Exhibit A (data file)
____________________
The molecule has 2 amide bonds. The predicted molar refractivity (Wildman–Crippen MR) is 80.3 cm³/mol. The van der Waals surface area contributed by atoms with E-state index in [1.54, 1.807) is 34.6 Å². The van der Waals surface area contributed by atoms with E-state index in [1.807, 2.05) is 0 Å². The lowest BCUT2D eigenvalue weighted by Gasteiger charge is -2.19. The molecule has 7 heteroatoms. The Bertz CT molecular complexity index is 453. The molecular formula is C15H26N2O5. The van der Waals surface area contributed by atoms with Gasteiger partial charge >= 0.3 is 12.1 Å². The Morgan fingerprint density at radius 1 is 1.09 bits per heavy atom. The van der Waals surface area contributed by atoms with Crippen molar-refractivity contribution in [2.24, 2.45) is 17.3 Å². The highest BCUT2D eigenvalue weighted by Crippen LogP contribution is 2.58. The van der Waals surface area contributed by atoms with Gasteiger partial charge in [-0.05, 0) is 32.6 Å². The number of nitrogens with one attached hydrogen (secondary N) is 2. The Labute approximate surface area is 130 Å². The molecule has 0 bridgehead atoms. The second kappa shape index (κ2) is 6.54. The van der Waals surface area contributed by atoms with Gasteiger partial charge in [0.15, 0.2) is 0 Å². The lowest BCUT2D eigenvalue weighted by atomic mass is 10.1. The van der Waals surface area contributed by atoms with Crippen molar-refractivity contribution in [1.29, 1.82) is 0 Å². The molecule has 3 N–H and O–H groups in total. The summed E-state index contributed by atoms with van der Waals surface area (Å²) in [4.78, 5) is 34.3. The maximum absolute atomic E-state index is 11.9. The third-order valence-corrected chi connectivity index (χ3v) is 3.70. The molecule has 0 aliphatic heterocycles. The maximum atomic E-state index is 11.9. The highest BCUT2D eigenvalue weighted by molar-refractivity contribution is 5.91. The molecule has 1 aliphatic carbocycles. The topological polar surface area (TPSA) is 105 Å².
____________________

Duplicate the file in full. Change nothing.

The molecule has 2 amide bonds. The predicted molar refractivity (Wildman–Crippen MR) is 80.3 cm³/mol. The van der Waals surface area contributed by atoms with E-state index in [1.54, 1.807) is 34.6 Å². The van der Waals surface area contributed by atoms with E-state index in [1.807, 2.05) is 0 Å². The lowest BCUT2D eigenvalue weighted by Gasteiger charge is -2.19. The molecule has 7 heteroatoms. The Bertz CT molecular complexity index is 453. The molecular formula is C15H26N2O5. The van der Waals surface area contributed by atoms with Gasteiger partial charge >= 0.3 is 12.1 Å². The Morgan fingerprint density at radius 1 is 1.09 bits per heavy atom. The van der Waals surface area contributed by atoms with Crippen molar-refractivity contribution in [2.24, 2.45) is 17.3 Å². The highest BCUT2D eigenvalue weighted by Crippen LogP contribution is 2.58. The van der Waals surface area contributed by atoms with Gasteiger partial charge in [-0.05, 0) is 32.6 Å². The number of nitrogens with one attached hydrogen (secondary N) is 2. The Labute approximate surface area is 130 Å². The molecule has 0 bridgehead atoms. The second kappa shape index (κ2) is 6.54. The van der Waals surface area contributed by atoms with Gasteiger partial charge in [0.15, 0.2) is 0 Å². The lowest BCUT2D eigenvalue weighted by atomic mass is 10.1. The van der Waals surface area contributed by atoms with Crippen molar-refractivity contribution in [1.29, 1.82) is 0 Å². The molecule has 3 N–H and O–H groups in total. The summed E-state index contributed by atoms with van der Waals surface area (Å²) in [4.78, 5) is 34.3. The maximum absolute atomic E-state index is 11.9. The third-order valence-corrected chi connectivity index (χ3v) is 3.70. The molecule has 0 aliphatic heterocycles. The maximum atomic E-state index is 11.9. The highest BCUT2D eigenvalue weighted by molar-refractivity contribution is 5.91. The molecule has 1 aliphatic carbocycles. The topological polar surface area (TPSA) is 105 Å².